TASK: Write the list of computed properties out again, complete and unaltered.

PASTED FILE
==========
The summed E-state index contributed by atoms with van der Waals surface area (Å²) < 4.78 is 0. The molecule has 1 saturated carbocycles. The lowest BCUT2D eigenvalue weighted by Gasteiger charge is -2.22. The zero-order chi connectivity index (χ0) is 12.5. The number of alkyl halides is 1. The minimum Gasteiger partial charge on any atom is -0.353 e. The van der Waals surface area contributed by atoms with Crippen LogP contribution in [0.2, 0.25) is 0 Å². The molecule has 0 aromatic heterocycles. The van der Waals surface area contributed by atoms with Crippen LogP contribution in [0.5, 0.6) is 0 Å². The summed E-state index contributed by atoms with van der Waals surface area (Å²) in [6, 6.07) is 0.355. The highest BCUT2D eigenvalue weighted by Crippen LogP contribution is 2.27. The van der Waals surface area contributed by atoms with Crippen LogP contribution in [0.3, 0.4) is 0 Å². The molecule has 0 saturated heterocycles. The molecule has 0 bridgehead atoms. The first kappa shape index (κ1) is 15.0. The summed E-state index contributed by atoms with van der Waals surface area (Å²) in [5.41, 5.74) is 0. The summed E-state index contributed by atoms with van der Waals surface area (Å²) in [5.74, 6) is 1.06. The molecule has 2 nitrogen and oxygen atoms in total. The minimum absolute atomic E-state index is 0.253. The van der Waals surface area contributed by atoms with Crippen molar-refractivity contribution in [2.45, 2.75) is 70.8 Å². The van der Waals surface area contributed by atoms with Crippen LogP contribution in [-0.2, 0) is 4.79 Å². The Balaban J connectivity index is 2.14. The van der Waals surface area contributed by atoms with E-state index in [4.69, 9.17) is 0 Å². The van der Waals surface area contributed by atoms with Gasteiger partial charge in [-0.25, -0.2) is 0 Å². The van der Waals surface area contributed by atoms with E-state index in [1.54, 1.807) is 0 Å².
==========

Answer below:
The summed E-state index contributed by atoms with van der Waals surface area (Å²) < 4.78 is 0. The molecule has 1 saturated carbocycles. The lowest BCUT2D eigenvalue weighted by Gasteiger charge is -2.22. The zero-order chi connectivity index (χ0) is 12.5. The number of alkyl halides is 1. The minimum Gasteiger partial charge on any atom is -0.353 e. The van der Waals surface area contributed by atoms with Crippen LogP contribution in [0.2, 0.25) is 0 Å². The molecule has 0 aromatic heterocycles. The van der Waals surface area contributed by atoms with Crippen LogP contribution in [0.5, 0.6) is 0 Å². The summed E-state index contributed by atoms with van der Waals surface area (Å²) in [6, 6.07) is 0.355. The highest BCUT2D eigenvalue weighted by Crippen LogP contribution is 2.27. The van der Waals surface area contributed by atoms with Crippen LogP contribution in [0.3, 0.4) is 0 Å². The molecule has 0 saturated heterocycles. The molecule has 0 bridgehead atoms. The first kappa shape index (κ1) is 15.0. The summed E-state index contributed by atoms with van der Waals surface area (Å²) in [5.41, 5.74) is 0. The summed E-state index contributed by atoms with van der Waals surface area (Å²) in [5.74, 6) is 1.06. The molecule has 2 nitrogen and oxygen atoms in total. The minimum absolute atomic E-state index is 0.253. The van der Waals surface area contributed by atoms with Crippen molar-refractivity contribution in [2.45, 2.75) is 70.8 Å². The van der Waals surface area contributed by atoms with Crippen LogP contribution in [-0.2, 0) is 4.79 Å². The Balaban J connectivity index is 2.14. The van der Waals surface area contributed by atoms with E-state index in [4.69, 9.17) is 0 Å². The van der Waals surface area contributed by atoms with Gasteiger partial charge in [-0.25, -0.2) is 0 Å². The van der Waals surface area contributed by atoms with E-state index in [1.54, 1.807) is 0 Å².